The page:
This article does not cite any sources. (July 2019) (Learn how and when to remove this template message)
UK VHS releases
|VHS Title||Release Date||Episodes|
|The Riddlers: Mossop Needs A Haircut And Other Stories||1991||Mossop Needs A Haircut, Siege of Riddlers End, Daft As A Brush, Holiday Plans|
|The Riddlers: Mossop The Hero And Other Stories (VC1264)||5 October 1992||Stones From the Sky, Lights Out, The Treasure of Riddleton End, Mossop the Hero|
|The Riddlers: The Riddlestone Necklace And Other Stories (VC1278)||8 February 1993||Mossop and Grimley Builders, Middler's Invisible Horse, A Brush with Mossop, The Riddlestone Necklace|
|The Riddlers: A Riddler at Last and Other Stories (VC1309)||5 July 1993||The Search For a Riddling Tree, Top Hat and Tails, The Honorary Riddler, A Riddler at Last|
|The Riddlers: Mossop The Thinker and Other Stories (KC1513)||9 March 1998||Mossop's Magic Cleaner, Tiddlup Doesn't Live Here Anymore, Mossop The Thinker, Learning To Teach|
The series centred on Marjorie Dawe and the two Riddlers (small humanoid creatures, portrayed by puppets, whose main aim in life was to "riddle things out") named Mossop (voiced by Richard Robinson) and Tiddler (female, but voiced by Mike Gallant), who inhabited her garden at Riddleton End. It would later be revealed that Tiddler was an orphan and had no other next of kin, so Mossop adopted Tiddler as an infant. Tiddler was not the latter's real name, but a title given to young apprentice Riddlers: once they achieved full Riddler status there would be a special (graduation type) ceremony, at which they would be given their 'real' name. Tiddler's training included being told twelve stories by a Riddlestone, usually one of 'Eesup's Foibles' (Yorkshire dialect for Aesop's Fables) - she would then have to 'riddle out' the moral of the story.
When Tiddler had achieved full Riddler status (by getting the morals of twelve stories correctly) she chose to be called Tiddlup at the ceremony. Marjorie wanted to go to the ceremony but was told by Mossop that only Riddlers and Tiddlers could go as it was a Riddler law. In order to go, she became a Tiddler and started to study as a Tiddler.
Other characters featured in the show included Marjorie's neighbour, Mr. Montgomery Grimley (a gardener and odd-job man), and several other Riddler characters - including another Tiddler known as Middler, Mossop's brother Glossop, and Eesup, a story-teller. Marjorie's sister Monica was also featured as a recurring character. Many of the plots featured in the series revolved around the male characters making mistakes which would then be solved by the female ones.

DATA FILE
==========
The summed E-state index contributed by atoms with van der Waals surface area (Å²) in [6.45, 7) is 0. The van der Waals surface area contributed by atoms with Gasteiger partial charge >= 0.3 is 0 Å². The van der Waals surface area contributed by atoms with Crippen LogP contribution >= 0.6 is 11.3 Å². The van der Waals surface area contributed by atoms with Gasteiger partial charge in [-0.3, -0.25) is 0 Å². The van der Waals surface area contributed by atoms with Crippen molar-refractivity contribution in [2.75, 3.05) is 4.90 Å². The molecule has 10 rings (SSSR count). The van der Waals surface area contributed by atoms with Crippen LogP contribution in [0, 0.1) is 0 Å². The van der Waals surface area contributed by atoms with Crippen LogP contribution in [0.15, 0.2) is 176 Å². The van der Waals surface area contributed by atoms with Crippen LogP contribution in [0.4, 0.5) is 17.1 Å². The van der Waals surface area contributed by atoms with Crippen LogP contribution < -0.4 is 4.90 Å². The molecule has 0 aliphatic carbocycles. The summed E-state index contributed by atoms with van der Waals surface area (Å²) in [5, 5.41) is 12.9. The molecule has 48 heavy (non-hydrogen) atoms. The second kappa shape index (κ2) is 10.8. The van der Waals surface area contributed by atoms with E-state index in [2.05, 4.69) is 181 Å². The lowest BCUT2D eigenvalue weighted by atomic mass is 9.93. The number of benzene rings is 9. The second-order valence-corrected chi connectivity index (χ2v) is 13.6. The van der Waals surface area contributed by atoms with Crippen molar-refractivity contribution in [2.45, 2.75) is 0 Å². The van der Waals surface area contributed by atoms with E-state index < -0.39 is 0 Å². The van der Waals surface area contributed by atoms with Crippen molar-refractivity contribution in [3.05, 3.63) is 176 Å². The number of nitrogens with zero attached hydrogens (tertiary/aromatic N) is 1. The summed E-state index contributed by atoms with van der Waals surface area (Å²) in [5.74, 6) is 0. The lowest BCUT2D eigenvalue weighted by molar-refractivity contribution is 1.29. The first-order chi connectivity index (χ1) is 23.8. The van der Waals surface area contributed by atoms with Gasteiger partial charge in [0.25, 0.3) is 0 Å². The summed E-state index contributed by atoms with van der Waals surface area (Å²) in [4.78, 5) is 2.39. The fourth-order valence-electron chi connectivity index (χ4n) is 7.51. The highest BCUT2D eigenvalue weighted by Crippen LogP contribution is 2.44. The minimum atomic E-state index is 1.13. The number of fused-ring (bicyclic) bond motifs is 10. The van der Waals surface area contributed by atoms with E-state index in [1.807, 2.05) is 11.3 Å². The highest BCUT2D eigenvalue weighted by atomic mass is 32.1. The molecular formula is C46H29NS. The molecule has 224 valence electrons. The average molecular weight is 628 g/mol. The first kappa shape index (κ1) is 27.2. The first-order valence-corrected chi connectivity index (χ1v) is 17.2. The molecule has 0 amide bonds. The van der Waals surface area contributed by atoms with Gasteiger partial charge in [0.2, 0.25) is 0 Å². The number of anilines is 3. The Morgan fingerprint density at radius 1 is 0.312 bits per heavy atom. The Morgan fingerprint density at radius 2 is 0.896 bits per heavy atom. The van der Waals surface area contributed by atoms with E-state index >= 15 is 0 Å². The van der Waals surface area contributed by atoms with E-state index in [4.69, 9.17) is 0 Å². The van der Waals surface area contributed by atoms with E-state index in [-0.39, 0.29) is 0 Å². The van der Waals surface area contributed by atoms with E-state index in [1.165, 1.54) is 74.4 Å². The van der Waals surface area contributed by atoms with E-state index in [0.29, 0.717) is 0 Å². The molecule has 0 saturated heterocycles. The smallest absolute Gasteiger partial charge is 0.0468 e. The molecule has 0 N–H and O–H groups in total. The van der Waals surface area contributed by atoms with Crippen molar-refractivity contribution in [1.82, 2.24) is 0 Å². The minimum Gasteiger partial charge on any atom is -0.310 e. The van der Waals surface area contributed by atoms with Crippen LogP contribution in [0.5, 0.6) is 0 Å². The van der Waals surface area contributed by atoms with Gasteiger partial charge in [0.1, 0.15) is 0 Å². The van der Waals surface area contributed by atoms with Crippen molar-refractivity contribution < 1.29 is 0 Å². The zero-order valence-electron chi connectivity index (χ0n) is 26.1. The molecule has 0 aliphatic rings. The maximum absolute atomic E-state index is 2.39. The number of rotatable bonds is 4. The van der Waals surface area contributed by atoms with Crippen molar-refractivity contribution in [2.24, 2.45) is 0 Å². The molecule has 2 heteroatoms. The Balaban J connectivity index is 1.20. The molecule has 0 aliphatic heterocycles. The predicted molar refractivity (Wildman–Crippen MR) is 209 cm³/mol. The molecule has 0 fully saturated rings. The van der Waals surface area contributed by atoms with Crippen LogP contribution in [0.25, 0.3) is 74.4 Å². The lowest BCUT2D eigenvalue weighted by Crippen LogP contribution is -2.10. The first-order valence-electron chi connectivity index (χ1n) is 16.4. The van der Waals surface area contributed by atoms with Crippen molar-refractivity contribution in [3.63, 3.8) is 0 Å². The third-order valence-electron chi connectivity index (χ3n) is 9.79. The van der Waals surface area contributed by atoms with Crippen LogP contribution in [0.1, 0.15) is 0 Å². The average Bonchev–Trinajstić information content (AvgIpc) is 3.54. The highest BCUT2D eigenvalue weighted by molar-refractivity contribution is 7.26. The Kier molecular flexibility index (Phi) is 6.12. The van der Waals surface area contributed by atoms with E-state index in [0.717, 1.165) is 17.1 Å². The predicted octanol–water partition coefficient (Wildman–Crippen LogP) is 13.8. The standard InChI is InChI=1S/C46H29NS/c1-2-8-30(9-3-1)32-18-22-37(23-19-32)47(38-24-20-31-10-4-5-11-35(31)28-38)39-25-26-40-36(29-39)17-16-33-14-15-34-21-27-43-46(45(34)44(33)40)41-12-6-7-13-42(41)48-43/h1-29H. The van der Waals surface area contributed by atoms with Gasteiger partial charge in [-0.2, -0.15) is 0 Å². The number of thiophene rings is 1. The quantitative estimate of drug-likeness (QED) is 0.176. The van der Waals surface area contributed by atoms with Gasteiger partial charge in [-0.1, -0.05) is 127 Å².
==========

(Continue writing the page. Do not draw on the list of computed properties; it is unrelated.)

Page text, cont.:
- Marjorie Dawe: Victoria Williams
- Mr. Montgomery Grimley: Peter Llewellyn Jones
- Monica: Sally Sheridan
- Mossop/Middler: Richard Robinson
- Tiddlup/Glossop/Eesup/McEyup: Mike Gallant
226 episodes were produced and broadcast during the series' nine-year run. For much of its run, The Riddlers was produced by Ian Fell and directed by Chris Ryder (later a series producer). Later series were directed by Ann Ayoub. The executive producer was Chris Jelley.
All episodes were written by Rick Vanes (whose previous work for YTV included Puddle Lane, The Raggy Dolls and Mooncat). Eesup's Foibles stories were written by Shirley Isherwood. Neil Innes provided the music and songs featured. Puppeteer for Middler and Mossop, Richard Robinson, created the puppets and provided illustrations for the Eesup's Foibles stories. David Baker was assistant puppeteer series 1 through 6 and Garry Rutter for the show's last three years. Garry Rutter would later work on MacDonalds Farm puppeteering Baa Baa and The Fimbles Doing animatronic work.
Many of the programmes were recorded in Yorkshire Television's studios on Kirkstall Road, Leeds, although some later episodes were filmed on location. Five VHS releases were issued by Video Collection International, one DVD was issued by Kids Club and several tie-in books were published.
An episode from the fifth series was broadcast on the CITV channel on 6 January 2013, as part of a weekend of archive programmes to celebrate CITV's 30th anniversary.
- Series 1: (15 mins) 26 editions from 2 November 1989 – 10 May 1990
- Series 2: (18 mins) 26 editions from 15 November 1990 – 23 May 1991
- Series 3: (15 mins) 29 editions from 12 December 1991 – 4 June 1992 & 26 November 1992 - 7 January 1993
- Series 4: (15 mins) 18 editions from 7 January 1993 – 13 May 1993
- Series 5: (8 mins) 30 editions from 7 September 1993 – 4 January 1994
- Series 6: (8 mins) 20 editions from 12 January 1994 – 2 February 1994
- Series 7: (8 mins) 25 editions from 7 September 1995 – 7 March 1996
- Series 8: (8 mins) 25 editions from 12 September 1996 – 13 March 1997
- Series 9: (8 mins) 25 editions from 9 September 1997 – 27 August 1998
(These are in the correct series order as listed by ITV)